In work for the other author ego, I had a critique partner mention a joke I had put in about bathroom habits. I knew it was on the line, so it wasn't a big deal, I probably would have taken it out on the read through. But it started me thinking about how real is too real for writing?
Authors do a lot of research and take classes in making their characters sound real, especially men. I know a couple of writers who struggle with making their male characters sound more like men and less like women.
A long time ago, I read a review somewhere of a book by S.L. Carpenter and Sahara Kelly (and it might have just been Carpenter on his own, I can't remember what book it was), which...really didn't like the use of fart jokes.
I'm also reminded of a scene in Mulan
where Mushu and Mulan are walking through the soldier's camp. Mulan says, "They're disgusting." Mushu replies, "No, they're men."
Men and women do talk and act differently, that's a given.
One way, I think men can be different is that they are a little bit cruder with language. I worked in an office with four men and was there a lot of time, just me and the guys. It's amazing what they will say. And yeah, *sigh* fart jokes aren't exactly unrealistic.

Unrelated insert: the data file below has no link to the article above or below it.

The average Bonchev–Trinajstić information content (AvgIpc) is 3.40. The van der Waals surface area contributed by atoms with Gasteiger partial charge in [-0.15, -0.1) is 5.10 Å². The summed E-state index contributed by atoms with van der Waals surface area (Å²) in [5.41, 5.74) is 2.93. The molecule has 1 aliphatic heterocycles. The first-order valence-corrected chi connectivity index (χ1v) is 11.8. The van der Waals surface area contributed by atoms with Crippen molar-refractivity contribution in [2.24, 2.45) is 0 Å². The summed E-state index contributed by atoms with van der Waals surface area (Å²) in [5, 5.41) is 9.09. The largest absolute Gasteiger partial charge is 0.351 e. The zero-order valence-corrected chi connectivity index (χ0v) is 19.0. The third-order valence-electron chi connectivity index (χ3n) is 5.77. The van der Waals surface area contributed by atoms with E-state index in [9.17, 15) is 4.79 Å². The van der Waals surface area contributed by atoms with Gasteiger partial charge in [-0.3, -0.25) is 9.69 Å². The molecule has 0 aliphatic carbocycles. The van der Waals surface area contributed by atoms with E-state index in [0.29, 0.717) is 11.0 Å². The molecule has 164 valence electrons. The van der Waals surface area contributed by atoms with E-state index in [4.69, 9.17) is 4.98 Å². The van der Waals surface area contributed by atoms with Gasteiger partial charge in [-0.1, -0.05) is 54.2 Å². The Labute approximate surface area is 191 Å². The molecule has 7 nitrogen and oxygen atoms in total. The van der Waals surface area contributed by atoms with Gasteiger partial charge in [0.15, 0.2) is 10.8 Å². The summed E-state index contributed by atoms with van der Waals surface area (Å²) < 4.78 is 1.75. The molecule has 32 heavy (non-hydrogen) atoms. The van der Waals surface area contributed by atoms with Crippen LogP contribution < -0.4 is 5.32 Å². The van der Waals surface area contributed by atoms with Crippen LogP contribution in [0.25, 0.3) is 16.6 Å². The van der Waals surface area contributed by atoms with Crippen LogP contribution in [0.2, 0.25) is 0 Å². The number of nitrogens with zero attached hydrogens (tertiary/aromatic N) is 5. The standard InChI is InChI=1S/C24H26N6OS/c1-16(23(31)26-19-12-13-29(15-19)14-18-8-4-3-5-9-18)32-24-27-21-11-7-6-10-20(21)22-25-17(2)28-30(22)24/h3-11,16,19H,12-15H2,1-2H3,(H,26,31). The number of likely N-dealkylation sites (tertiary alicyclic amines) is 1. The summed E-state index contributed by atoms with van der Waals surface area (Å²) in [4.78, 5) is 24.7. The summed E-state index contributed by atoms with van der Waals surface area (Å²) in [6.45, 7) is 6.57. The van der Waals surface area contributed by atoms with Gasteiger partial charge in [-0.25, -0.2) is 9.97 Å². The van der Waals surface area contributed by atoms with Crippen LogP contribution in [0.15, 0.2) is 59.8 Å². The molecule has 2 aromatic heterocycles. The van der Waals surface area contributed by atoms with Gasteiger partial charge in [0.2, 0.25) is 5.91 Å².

Men do not use as many words as women. My DH makes me laugh a lot because he will answer a three paragraph email from me with one word (we email sometimes while he's at work instead of phoning). If I get more than four words from him, I'm asking him is he sick.
So when writers strive to be "real" with their men, when is it too real? How much realism is wanted or needed?
This doesn't just extend to writing men. I know some writers have wondered in sex scenes, how real is too real, especially when writing anal sex and with the use of condoms.
I'll answer the question, too, a little later.
May the muses have men